empty steel structure warehouse

7 Adaptive Reuse Options for Vacant Properties

As every commercial real estate owner knows, it’s important to revive vacant property as quickly as possible since unoccupied property drains cash flow, impacts the site’s value, and poses liability risks. Vacant structures are linked to increased crime rates, including arson and vandalism. Plus, insurance, taxes, and maintenance must be kept up whether or not the property is occupied.

Many commercial property owners are finding that adaptive reuse, i.e., repurposing an existing building for an entirely new and different use, offers an opportunity to revitalize the property and give new life to the surrounding community.

We’ve included seven interesting examples of adaptive reuse that we’ve seen out there:

Empty suburban shopping malls or retail complexes can be transformed into lifestyle centers featuring hotels, restaurants, gyms, co-working office spaces, retail and entertainment venues, and civic amenities such as libraries.

Industrial buildings or warehouses have been retrofitted to become small workshops or craft breweries. The craft brewing business is booming, and large, sturdy warehouses are ideal for this type of business.

Distribution centers have been outfitted for new life as vertical farms. These large open spaces are perfect for vertical indoor growing, and this mode of farming requires far less land and water than a traditional farm. In addition to urban agriculture, urban aquaculture is also becoming a trend.

Schools are being repurposed as senior or communal living centers. Thousands of schools close down every year, and many of the campuses could easily be converted into residences for seniors or special needs populations.

Empty office buildings can be modified to accommodate multi-family living quarters. The demand for multifamily units is on the rise, especially in metropolitan areas. Through adaptive reuse, the need for more urban living space is being met.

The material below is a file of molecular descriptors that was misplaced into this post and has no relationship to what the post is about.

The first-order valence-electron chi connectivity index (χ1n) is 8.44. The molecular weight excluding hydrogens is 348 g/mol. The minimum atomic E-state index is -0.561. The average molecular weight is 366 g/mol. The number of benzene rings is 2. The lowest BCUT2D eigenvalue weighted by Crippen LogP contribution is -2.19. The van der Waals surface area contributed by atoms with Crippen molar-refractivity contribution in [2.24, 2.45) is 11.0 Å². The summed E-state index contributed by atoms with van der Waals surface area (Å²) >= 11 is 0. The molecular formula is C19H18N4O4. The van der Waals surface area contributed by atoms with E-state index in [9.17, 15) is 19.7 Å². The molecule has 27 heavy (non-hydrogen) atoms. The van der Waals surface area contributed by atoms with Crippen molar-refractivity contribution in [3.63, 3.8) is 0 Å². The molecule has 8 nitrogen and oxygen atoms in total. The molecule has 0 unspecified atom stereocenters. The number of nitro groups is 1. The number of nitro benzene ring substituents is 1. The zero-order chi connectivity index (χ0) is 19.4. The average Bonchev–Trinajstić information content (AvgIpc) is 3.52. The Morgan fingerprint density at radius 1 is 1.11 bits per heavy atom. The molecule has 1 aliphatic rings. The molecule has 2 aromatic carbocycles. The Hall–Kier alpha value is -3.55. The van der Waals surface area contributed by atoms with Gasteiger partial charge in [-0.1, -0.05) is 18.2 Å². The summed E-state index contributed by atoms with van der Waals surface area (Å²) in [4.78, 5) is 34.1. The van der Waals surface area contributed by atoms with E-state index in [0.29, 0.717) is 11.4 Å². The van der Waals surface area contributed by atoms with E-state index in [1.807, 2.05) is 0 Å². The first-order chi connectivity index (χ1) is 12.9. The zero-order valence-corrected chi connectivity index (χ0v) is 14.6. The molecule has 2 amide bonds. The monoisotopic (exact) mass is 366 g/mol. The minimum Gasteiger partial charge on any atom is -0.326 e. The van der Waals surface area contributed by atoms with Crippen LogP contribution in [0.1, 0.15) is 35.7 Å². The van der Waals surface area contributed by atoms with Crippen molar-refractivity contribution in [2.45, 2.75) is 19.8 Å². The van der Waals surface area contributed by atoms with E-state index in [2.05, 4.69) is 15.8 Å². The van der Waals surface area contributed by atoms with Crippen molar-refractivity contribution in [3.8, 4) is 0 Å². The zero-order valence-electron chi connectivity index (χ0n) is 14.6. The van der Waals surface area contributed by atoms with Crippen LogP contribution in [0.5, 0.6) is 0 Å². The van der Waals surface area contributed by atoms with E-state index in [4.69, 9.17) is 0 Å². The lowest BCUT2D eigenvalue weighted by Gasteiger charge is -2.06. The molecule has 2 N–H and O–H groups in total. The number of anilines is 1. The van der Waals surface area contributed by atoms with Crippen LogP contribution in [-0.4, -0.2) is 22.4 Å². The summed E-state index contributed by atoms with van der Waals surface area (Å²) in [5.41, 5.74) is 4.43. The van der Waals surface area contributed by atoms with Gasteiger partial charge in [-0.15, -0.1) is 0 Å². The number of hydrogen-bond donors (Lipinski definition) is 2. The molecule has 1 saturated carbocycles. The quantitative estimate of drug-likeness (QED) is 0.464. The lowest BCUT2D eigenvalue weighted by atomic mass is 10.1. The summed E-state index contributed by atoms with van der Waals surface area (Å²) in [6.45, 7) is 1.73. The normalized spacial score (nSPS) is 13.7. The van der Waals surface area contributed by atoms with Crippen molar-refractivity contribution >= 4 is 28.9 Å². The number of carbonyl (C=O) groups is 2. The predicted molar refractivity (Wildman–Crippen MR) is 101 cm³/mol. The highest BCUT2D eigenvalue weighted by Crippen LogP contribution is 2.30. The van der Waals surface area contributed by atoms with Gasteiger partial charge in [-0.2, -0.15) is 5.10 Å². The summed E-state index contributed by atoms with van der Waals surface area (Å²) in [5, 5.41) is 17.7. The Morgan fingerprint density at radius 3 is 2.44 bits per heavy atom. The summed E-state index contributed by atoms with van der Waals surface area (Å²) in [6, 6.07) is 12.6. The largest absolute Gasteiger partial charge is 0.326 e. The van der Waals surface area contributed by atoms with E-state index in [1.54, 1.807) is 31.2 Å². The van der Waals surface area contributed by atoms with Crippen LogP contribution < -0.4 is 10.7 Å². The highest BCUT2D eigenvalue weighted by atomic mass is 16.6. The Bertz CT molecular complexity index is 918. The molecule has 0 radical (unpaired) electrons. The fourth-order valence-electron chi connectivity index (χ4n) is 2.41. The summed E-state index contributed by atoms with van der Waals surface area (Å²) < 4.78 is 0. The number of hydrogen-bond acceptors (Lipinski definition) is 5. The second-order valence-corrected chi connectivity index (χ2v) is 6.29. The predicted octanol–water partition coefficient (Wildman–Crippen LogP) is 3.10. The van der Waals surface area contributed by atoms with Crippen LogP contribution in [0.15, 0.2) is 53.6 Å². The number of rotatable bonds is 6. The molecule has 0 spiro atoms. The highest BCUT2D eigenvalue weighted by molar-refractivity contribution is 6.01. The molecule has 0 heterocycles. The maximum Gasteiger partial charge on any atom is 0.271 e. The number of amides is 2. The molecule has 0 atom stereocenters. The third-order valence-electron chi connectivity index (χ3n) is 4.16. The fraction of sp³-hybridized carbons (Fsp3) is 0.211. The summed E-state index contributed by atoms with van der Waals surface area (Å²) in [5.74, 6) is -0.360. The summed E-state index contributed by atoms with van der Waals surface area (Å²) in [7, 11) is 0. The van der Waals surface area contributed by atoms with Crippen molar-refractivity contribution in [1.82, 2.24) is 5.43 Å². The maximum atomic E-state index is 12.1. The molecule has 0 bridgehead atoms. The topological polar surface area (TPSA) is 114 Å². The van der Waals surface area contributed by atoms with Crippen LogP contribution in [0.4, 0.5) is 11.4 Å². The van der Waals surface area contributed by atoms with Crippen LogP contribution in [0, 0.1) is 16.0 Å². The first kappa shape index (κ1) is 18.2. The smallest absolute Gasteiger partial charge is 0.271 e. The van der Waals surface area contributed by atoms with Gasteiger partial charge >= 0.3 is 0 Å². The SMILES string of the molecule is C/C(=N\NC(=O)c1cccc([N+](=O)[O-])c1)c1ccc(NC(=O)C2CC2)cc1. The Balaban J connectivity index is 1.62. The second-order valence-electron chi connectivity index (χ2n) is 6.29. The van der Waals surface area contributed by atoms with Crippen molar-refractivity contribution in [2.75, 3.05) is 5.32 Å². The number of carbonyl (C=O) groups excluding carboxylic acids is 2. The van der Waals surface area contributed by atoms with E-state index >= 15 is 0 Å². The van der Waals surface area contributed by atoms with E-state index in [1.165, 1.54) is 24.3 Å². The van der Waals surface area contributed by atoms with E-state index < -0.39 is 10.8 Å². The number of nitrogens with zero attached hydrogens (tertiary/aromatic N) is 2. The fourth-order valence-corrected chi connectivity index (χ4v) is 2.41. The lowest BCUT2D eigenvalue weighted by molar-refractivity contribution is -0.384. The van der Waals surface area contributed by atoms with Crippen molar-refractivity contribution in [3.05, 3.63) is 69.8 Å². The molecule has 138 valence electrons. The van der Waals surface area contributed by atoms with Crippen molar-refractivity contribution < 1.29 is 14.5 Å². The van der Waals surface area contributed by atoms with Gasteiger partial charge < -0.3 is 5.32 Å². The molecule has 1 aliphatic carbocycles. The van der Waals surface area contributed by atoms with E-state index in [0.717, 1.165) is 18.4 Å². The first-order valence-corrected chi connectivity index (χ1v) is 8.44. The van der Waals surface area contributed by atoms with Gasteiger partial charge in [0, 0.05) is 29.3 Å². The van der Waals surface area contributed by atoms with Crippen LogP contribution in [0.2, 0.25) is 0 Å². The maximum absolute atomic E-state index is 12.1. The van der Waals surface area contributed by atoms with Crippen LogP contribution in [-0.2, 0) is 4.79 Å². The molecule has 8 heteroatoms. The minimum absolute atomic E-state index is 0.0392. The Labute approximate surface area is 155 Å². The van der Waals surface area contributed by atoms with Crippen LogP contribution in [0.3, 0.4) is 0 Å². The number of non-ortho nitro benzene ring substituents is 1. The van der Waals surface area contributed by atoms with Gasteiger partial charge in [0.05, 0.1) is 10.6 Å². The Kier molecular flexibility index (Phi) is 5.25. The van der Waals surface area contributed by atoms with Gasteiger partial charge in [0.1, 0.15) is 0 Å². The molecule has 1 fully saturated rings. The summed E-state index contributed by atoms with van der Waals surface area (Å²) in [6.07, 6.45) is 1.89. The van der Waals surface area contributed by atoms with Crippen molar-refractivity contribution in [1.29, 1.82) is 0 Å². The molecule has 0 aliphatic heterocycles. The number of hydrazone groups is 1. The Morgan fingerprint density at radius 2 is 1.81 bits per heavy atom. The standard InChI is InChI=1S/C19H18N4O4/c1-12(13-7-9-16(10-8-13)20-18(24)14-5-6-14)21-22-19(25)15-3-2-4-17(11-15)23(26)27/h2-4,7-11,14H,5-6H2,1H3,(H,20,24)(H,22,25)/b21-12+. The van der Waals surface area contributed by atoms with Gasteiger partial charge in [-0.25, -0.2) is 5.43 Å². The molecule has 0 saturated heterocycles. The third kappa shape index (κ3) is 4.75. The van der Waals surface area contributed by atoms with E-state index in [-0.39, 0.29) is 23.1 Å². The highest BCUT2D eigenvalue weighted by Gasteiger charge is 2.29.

Worldwide, cities are turning old industrial sites into public spaces that highlight the former usage and historic infrastructure of the area.

Vintage railway trestles, cobbled pathways, and water towers add charm and character to the sites. Examples include the High Line in New York City, which attracts more visitors than any other destination in the City, and the Gas Works Park in Seattle, which features remnants of a coal gasification plant.

Adaptive reuse is often less costly and less invasive than new construction. Some cities offer incentives for adaptive reuse, such as flexibility in building codes and zoning requirements or tax incentives.

Adaptive reuse is predicted to play an important role in the real estate ecosystem of the future. Repurposing old vacant structures can give a neighborhood a new lease on life, bolster the local economy, and enable people to live, shop, and play close to their workplaces.

If done in a thoughtful and sustainable way, adaptable reuse can also help preserve the social and cultural heritage of a region and provide a boon to the environment.

In many cases, a brewery, food co-op, or senior housing complex moving into a vacant site is a harbinger of impending urban revitalization.

Calculating cost

Beware the Fright of Hidden Occupancy Costs